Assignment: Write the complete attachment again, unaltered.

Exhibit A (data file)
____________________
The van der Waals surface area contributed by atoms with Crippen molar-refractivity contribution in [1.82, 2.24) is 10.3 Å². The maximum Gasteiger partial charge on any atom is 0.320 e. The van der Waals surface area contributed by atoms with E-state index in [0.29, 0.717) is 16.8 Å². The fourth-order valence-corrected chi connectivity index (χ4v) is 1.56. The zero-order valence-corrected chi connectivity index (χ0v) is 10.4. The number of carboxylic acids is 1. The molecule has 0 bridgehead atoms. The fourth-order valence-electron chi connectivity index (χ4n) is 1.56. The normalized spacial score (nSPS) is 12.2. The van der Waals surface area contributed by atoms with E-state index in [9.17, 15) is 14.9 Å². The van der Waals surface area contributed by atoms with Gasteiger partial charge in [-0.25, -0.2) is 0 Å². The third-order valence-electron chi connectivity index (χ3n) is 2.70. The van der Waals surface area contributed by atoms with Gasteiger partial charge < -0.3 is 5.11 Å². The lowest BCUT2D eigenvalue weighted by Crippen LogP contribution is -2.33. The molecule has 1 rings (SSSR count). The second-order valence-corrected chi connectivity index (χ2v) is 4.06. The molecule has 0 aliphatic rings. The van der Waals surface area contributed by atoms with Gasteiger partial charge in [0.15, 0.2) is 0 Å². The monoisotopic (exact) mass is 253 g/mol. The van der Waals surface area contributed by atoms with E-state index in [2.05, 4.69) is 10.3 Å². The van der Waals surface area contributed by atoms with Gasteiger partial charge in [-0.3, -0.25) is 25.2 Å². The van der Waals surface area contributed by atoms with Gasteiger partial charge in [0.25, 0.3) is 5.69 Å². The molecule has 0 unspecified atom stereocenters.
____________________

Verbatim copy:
The van der Waals surface area contributed by atoms with Crippen molar-refractivity contribution in [1.82, 2.24) is 10.3 Å². The maximum Gasteiger partial charge on any atom is 0.320 e. The van der Waals surface area contributed by atoms with E-state index in [0.29, 0.717) is 16.8 Å². The fourth-order valence-corrected chi connectivity index (χ4v) is 1.56. The zero-order valence-corrected chi connectivity index (χ0v) is 10.4. The number of carboxylic acids is 1. The molecule has 0 bridgehead atoms. The fourth-order valence-electron chi connectivity index (χ4n) is 1.56. The normalized spacial score (nSPS) is 12.2. The van der Waals surface area contributed by atoms with E-state index in [9.17, 15) is 14.9 Å². The van der Waals surface area contributed by atoms with Gasteiger partial charge in [-0.25, -0.2) is 0 Å². The third-order valence-electron chi connectivity index (χ3n) is 2.70. The van der Waals surface area contributed by atoms with Gasteiger partial charge < -0.3 is 5.11 Å². The lowest BCUT2D eigenvalue weighted by Crippen LogP contribution is -2.33. The molecule has 1 rings (SSSR count). The second-order valence-corrected chi connectivity index (χ2v) is 4.06. The molecule has 0 aliphatic rings. The van der Waals surface area contributed by atoms with Gasteiger partial charge in [0.15, 0.2) is 0 Å². The monoisotopic (exact) mass is 253 g/mol. The van der Waals surface area contributed by atoms with E-state index in [2.05, 4.69) is 10.3 Å². The van der Waals surface area contributed by atoms with Gasteiger partial charge in [-0.3, -0.25) is 25.2 Å². The van der Waals surface area contributed by atoms with Gasteiger partial charge in [0.25, 0.3) is 5.69 Å². The molecule has 0 unspecified atom stereocenters.